On why most states increased their budgets, a development analyst and Head of African Operations of One.Org, Edwin Ikhuoria Daniel, said the states might have considered the possibility of a rise in oil prices following several reports of a global recovery and projections suggesting that prices may hit $70 per barrel before the end of 2021.

Mr Daniel said, “The expectations are that with increased vaccination against COVID-19, flight operations will resume fully and global trade will pick up swiftly and these have implications for increased oil prices.”

He noted that because of the lull in economic activities, businesses that were not borrowing from the banks would look to the state governments to fill that gap.

He explained that, “The only problem is where they are putting the funds. If the intent is to borrow to consume, then they will have a real challenge to contend with.”

But Abba Musa, an economist, said he suspected the governors were just “building castles in the air.”

According to him, “Though they have wonderful ambitions, I have my doubts as to whether they would get the money to actualize those dreams because the whole world is in turmoil. Who do you think will lend them money?” he asked.

“I expected the governors to be realistic in their approaches by proposing lean budgets and then implementing them. It is better to have a small budget and implement it than to have a bogus budget which would just remain on paper,” he said.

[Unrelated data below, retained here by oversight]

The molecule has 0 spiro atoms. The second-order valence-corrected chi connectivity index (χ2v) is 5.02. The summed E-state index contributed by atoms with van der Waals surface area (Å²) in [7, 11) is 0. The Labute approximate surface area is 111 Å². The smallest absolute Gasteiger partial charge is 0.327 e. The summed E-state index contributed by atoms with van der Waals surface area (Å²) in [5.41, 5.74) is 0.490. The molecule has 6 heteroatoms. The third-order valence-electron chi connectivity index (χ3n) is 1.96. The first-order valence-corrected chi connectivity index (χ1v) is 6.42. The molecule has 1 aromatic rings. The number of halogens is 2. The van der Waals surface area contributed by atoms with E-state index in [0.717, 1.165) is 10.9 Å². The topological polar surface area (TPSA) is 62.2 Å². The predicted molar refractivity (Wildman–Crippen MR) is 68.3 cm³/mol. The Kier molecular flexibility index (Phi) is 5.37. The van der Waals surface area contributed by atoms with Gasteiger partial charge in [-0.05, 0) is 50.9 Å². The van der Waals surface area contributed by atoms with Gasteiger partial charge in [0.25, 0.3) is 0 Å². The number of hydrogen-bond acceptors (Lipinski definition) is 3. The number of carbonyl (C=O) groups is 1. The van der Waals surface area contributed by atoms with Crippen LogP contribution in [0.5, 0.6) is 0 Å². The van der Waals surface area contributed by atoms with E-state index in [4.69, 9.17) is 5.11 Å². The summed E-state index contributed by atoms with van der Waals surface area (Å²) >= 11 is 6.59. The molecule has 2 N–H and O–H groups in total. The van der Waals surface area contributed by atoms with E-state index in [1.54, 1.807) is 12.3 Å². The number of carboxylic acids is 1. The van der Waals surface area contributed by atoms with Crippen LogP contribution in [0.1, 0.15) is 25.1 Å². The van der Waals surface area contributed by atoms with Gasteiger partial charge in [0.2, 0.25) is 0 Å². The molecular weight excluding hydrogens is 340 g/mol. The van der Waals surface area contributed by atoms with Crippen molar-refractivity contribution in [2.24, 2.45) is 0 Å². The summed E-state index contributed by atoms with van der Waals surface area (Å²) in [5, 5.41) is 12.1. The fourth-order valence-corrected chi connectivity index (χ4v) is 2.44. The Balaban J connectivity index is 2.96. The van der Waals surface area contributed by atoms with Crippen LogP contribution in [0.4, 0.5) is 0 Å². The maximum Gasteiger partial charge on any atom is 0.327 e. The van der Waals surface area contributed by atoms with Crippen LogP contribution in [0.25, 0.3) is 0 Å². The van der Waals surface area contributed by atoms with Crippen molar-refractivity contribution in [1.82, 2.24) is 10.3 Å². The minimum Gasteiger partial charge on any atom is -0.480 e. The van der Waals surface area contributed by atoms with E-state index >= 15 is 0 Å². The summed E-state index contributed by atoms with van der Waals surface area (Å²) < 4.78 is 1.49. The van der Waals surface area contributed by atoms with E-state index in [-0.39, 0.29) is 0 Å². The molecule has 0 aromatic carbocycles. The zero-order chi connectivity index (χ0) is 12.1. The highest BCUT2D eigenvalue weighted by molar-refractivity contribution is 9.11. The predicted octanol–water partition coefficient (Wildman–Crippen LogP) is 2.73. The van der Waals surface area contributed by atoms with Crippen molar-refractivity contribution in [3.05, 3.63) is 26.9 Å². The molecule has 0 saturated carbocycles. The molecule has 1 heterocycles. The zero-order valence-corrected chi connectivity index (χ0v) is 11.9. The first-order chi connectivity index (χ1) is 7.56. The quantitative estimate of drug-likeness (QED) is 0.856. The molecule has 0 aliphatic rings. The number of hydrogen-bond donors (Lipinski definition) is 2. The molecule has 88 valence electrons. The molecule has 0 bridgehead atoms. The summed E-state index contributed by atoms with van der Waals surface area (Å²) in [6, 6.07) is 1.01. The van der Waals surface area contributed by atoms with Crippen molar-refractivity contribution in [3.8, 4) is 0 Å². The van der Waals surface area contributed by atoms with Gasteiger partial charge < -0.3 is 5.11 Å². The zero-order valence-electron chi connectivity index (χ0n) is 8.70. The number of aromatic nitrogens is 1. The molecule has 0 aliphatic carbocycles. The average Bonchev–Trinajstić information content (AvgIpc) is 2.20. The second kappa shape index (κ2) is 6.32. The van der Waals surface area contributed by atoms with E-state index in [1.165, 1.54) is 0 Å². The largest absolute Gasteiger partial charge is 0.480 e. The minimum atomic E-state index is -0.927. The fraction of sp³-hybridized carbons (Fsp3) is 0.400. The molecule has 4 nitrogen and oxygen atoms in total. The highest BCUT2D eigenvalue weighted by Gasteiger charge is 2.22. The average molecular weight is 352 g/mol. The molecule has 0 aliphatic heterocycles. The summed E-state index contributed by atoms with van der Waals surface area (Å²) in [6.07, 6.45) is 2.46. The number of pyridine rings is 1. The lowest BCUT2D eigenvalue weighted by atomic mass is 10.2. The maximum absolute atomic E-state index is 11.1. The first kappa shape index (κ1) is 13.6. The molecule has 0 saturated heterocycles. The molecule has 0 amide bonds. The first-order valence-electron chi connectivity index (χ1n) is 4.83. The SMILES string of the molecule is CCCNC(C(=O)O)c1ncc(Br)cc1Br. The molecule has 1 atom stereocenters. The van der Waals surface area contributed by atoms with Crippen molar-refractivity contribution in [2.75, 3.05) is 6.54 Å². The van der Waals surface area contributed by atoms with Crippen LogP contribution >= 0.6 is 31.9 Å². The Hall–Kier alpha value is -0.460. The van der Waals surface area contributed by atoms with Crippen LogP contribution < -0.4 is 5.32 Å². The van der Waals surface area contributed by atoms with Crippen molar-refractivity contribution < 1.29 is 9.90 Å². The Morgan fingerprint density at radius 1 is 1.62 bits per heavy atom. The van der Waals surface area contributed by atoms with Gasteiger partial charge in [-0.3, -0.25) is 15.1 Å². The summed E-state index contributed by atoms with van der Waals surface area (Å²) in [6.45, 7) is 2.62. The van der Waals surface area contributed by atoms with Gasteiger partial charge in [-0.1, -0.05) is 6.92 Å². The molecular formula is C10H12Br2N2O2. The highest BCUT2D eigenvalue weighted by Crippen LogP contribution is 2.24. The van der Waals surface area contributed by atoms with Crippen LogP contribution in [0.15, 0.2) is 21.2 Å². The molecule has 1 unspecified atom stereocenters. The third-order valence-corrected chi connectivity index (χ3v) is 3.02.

How states implemented 2020 budgets

Budget implementation report for states is a daunting task as the pandemic added to the challenge. Only a few states have made their quarterly budget implementation reports available online.

Lagos State Governor, Babajide Sanwo-Olu, said the overall 2020 budget performance improved from 56 percent at the end of the first quarter to 77 percent by the third quarter of 2020.

Governor Sanwo-Olu also said as of September, 2020, the state’s total revenue performed at 98 percent, while total capital expenditure and total recurrent expenditure performed at 71 percent and 83 percent respectively.

He said he was optimistic that by the end of the year, a performance level of at least 86 per cent would be achieved.

Kaduna State’s implementation report in September indicated that it met 45 percent of its revenue target, 19.9 percent of its recurrent expenditure target and 24.3 percent of its capital expenditure target.

For Nasarawa State, it met 69 percent revenue target in September, 74 percent of its recurrent expenditure and 44.8 percent of its capital expenditure.

On the difficulty in ascertaining the 2020 budget implementation level so far, Daniel asked, “If they have not been able to determine the actual performance of a previous year, how do you determine what is realistic?”

He said the Federal Government had done a lot better in this regard as it occasionally made available reports to suggest some level of tracking and evaluation.